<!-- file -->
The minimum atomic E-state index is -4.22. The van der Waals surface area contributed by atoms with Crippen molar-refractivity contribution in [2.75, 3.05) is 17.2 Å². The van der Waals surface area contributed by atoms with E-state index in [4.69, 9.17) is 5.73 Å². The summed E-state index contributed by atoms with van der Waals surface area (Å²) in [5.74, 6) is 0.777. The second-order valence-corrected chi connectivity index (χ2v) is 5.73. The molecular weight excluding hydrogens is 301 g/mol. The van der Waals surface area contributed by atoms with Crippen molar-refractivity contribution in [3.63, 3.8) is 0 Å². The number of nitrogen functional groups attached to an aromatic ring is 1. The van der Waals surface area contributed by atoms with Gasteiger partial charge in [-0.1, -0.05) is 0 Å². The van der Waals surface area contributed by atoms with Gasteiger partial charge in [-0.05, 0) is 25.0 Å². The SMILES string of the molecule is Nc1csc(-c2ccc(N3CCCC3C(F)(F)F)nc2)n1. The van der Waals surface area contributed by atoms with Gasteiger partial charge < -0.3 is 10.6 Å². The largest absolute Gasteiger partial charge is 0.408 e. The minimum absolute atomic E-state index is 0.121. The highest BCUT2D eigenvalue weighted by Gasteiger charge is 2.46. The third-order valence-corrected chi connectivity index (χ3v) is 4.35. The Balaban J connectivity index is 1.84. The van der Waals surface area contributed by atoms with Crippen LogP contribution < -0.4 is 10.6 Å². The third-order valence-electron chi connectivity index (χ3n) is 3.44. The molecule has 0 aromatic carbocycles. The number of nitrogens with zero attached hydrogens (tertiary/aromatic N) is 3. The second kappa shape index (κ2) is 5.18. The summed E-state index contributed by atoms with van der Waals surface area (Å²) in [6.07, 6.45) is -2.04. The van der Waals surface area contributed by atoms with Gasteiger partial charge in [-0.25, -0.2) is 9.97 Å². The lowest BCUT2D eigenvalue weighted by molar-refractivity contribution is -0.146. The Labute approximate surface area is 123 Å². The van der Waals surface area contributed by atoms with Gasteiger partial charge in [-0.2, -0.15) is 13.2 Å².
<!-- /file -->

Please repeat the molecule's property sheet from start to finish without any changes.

The minimum atomic E-state index is -4.22. The van der Waals surface area contributed by atoms with Crippen molar-refractivity contribution in [2.75, 3.05) is 17.2 Å². The van der Waals surface area contributed by atoms with E-state index in [4.69, 9.17) is 5.73 Å². The summed E-state index contributed by atoms with van der Waals surface area (Å²) in [5.74, 6) is 0.777. The second-order valence-corrected chi connectivity index (χ2v) is 5.73. The molecular weight excluding hydrogens is 301 g/mol. The van der Waals surface area contributed by atoms with Crippen molar-refractivity contribution in [3.63, 3.8) is 0 Å². The number of nitrogen functional groups attached to an aromatic ring is 1. The van der Waals surface area contributed by atoms with Gasteiger partial charge in [-0.1, -0.05) is 0 Å². The van der Waals surface area contributed by atoms with Gasteiger partial charge in [-0.05, 0) is 25.0 Å². The SMILES string of the molecule is Nc1csc(-c2ccc(N3CCCC3C(F)(F)F)nc2)n1. The van der Waals surface area contributed by atoms with Gasteiger partial charge < -0.3 is 10.6 Å². The largest absolute Gasteiger partial charge is 0.408 e. The minimum absolute atomic E-state index is 0.121. The highest BCUT2D eigenvalue weighted by Gasteiger charge is 2.46. The third-order valence-corrected chi connectivity index (χ3v) is 4.35. The Balaban J connectivity index is 1.84. The van der Waals surface area contributed by atoms with Crippen LogP contribution < -0.4 is 10.6 Å². The third-order valence-electron chi connectivity index (χ3n) is 3.44. The molecule has 0 aromatic carbocycles. The number of nitrogens with zero attached hydrogens (tertiary/aromatic N) is 3. The second kappa shape index (κ2) is 5.18. The summed E-state index contributed by atoms with van der Waals surface area (Å²) in [6.07, 6.45) is -2.04. The van der Waals surface area contributed by atoms with Gasteiger partial charge in [-0.25, -0.2) is 9.97 Å². The lowest BCUT2D eigenvalue weighted by molar-refractivity contribution is -0.146. The Labute approximate surface area is 123 Å². The van der Waals surface area contributed by atoms with Gasteiger partial charge in [-0.2, -0.15) is 13.2 Å².